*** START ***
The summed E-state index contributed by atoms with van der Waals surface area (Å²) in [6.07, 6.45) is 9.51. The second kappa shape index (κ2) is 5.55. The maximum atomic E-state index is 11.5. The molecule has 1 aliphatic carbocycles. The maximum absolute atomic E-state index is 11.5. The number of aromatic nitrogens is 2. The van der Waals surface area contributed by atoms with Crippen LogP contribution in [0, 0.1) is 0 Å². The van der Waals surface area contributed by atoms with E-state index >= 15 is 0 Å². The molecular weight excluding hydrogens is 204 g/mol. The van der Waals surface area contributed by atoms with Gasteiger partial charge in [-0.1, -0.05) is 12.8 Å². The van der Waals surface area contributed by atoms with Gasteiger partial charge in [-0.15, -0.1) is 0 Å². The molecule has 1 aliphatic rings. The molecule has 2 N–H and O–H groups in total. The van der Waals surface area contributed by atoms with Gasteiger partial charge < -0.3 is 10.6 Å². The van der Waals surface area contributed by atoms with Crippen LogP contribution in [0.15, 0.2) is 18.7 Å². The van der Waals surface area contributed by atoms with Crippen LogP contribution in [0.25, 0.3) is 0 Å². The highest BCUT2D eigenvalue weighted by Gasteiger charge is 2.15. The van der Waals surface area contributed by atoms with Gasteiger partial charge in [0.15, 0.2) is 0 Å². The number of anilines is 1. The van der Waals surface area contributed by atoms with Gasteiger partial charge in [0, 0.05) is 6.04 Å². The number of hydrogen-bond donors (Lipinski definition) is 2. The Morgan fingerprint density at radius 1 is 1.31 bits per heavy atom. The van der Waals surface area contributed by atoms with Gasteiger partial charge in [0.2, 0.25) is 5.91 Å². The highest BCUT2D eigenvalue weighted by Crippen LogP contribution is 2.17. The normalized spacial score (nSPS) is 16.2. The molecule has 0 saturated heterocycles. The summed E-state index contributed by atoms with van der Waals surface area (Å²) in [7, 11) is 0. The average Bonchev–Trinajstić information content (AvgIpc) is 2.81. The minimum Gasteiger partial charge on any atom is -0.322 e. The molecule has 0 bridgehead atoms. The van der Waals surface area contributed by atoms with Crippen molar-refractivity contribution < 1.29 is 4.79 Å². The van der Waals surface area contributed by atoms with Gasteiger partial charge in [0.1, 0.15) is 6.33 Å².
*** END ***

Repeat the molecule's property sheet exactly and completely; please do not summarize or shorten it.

The summed E-state index contributed by atoms with van der Waals surface area (Å²) in [6.07, 6.45) is 9.51. The second kappa shape index (κ2) is 5.55. The maximum atomic E-state index is 11.5. The molecule has 1 aliphatic carbocycles. The maximum absolute atomic E-state index is 11.5. The number of aromatic nitrogens is 2. The van der Waals surface area contributed by atoms with Crippen LogP contribution in [0, 0.1) is 0 Å². The van der Waals surface area contributed by atoms with E-state index >= 15 is 0 Å². The molecular weight excluding hydrogens is 204 g/mol. The van der Waals surface area contributed by atoms with Gasteiger partial charge in [-0.1, -0.05) is 12.8 Å². The van der Waals surface area contributed by atoms with Gasteiger partial charge in [-0.15, -0.1) is 0 Å². The molecule has 1 aliphatic rings. The molecule has 2 N–H and O–H groups in total. The van der Waals surface area contributed by atoms with Gasteiger partial charge < -0.3 is 10.6 Å². The van der Waals surface area contributed by atoms with Crippen LogP contribution in [0.15, 0.2) is 18.7 Å². The van der Waals surface area contributed by atoms with Crippen LogP contribution in [0.25, 0.3) is 0 Å². The highest BCUT2D eigenvalue weighted by Gasteiger charge is 2.15. The van der Waals surface area contributed by atoms with Gasteiger partial charge in [0.15, 0.2) is 0 Å². The number of anilines is 1. The van der Waals surface area contributed by atoms with Gasteiger partial charge in [0, 0.05) is 6.04 Å². The number of hydrogen-bond donors (Lipinski definition) is 2. The Morgan fingerprint density at radius 1 is 1.31 bits per heavy atom. The van der Waals surface area contributed by atoms with Gasteiger partial charge in [0.2, 0.25) is 5.91 Å². The highest BCUT2D eigenvalue weighted by Crippen LogP contribution is 2.17. The normalized spacial score (nSPS) is 16.2. The molecule has 0 saturated heterocycles. The summed E-state index contributed by atoms with van der Waals surface area (Å²) in [7, 11) is 0. The average Bonchev–Trinajstić information content (AvgIpc) is 2.81. The minimum Gasteiger partial charge on any atom is -0.322 e. The molecule has 0 bridgehead atoms. The van der Waals surface area contributed by atoms with Crippen molar-refractivity contribution < 1.29 is 4.79 Å². The van der Waals surface area contributed by atoms with Gasteiger partial charge in [0.1, 0.15) is 6.33 Å².